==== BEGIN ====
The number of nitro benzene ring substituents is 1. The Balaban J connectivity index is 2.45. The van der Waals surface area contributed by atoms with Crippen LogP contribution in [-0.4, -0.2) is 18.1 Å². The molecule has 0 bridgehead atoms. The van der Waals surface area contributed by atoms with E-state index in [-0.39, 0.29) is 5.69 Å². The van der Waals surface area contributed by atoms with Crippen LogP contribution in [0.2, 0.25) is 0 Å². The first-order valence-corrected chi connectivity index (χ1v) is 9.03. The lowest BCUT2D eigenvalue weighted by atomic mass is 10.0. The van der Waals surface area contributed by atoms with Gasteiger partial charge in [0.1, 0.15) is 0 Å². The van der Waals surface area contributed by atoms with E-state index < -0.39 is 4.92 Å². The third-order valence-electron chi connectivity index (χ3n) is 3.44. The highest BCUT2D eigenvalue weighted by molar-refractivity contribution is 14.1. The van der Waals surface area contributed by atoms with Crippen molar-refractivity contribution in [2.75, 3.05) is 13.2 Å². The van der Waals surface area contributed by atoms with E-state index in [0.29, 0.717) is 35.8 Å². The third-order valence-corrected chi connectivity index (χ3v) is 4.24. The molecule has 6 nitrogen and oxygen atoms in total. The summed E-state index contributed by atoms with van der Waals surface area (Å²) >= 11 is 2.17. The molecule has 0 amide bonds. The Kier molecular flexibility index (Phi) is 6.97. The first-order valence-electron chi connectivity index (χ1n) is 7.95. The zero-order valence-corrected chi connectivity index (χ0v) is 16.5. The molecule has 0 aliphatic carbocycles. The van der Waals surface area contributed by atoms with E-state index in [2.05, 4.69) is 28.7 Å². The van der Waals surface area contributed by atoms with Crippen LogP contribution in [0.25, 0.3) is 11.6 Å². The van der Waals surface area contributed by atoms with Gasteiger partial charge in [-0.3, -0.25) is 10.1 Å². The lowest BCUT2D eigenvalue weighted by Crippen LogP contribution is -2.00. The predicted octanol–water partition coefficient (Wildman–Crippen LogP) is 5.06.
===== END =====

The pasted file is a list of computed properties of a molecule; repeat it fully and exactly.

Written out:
The number of nitro benzene ring substituents is 1. The Balaban J connectivity index is 2.45. The van der Waals surface area contributed by atoms with Crippen LogP contribution in [-0.4, -0.2) is 18.1 Å². The molecule has 0 bridgehead atoms. The van der Waals surface area contributed by atoms with E-state index in [-0.39, 0.29) is 5.69 Å². The van der Waals surface area contributed by atoms with Crippen LogP contribution in [0.2, 0.25) is 0 Å². The first-order valence-corrected chi connectivity index (χ1v) is 9.03. The lowest BCUT2D eigenvalue weighted by atomic mass is 10.0. The van der Waals surface area contributed by atoms with Gasteiger partial charge in [0.1, 0.15) is 0 Å². The van der Waals surface area contributed by atoms with E-state index < -0.39 is 4.92 Å². The third-order valence-electron chi connectivity index (χ3n) is 3.44. The highest BCUT2D eigenvalue weighted by molar-refractivity contribution is 14.1. The van der Waals surface area contributed by atoms with Crippen molar-refractivity contribution in [2.75, 3.05) is 13.2 Å². The van der Waals surface area contributed by atoms with E-state index in [0.29, 0.717) is 35.8 Å². The third-order valence-corrected chi connectivity index (χ3v) is 4.24. The molecule has 6 nitrogen and oxygen atoms in total. The summed E-state index contributed by atoms with van der Waals surface area (Å²) >= 11 is 2.17. The molecule has 0 amide bonds. The Kier molecular flexibility index (Phi) is 6.97. The first-order valence-electron chi connectivity index (χ1n) is 7.95. The zero-order valence-corrected chi connectivity index (χ0v) is 16.5. The molecule has 0 aliphatic carbocycles. The van der Waals surface area contributed by atoms with E-state index in [2.05, 4.69) is 28.7 Å². The van der Waals surface area contributed by atoms with Crippen LogP contribution in [0.25, 0.3) is 11.6 Å². The van der Waals surface area contributed by atoms with Gasteiger partial charge in [-0.3, -0.25) is 10.1 Å². The lowest BCUT2D eigenvalue weighted by Crippen LogP contribution is -2.00. The predicted octanol–water partition coefficient (Wildman–Crippen LogP) is 5.06.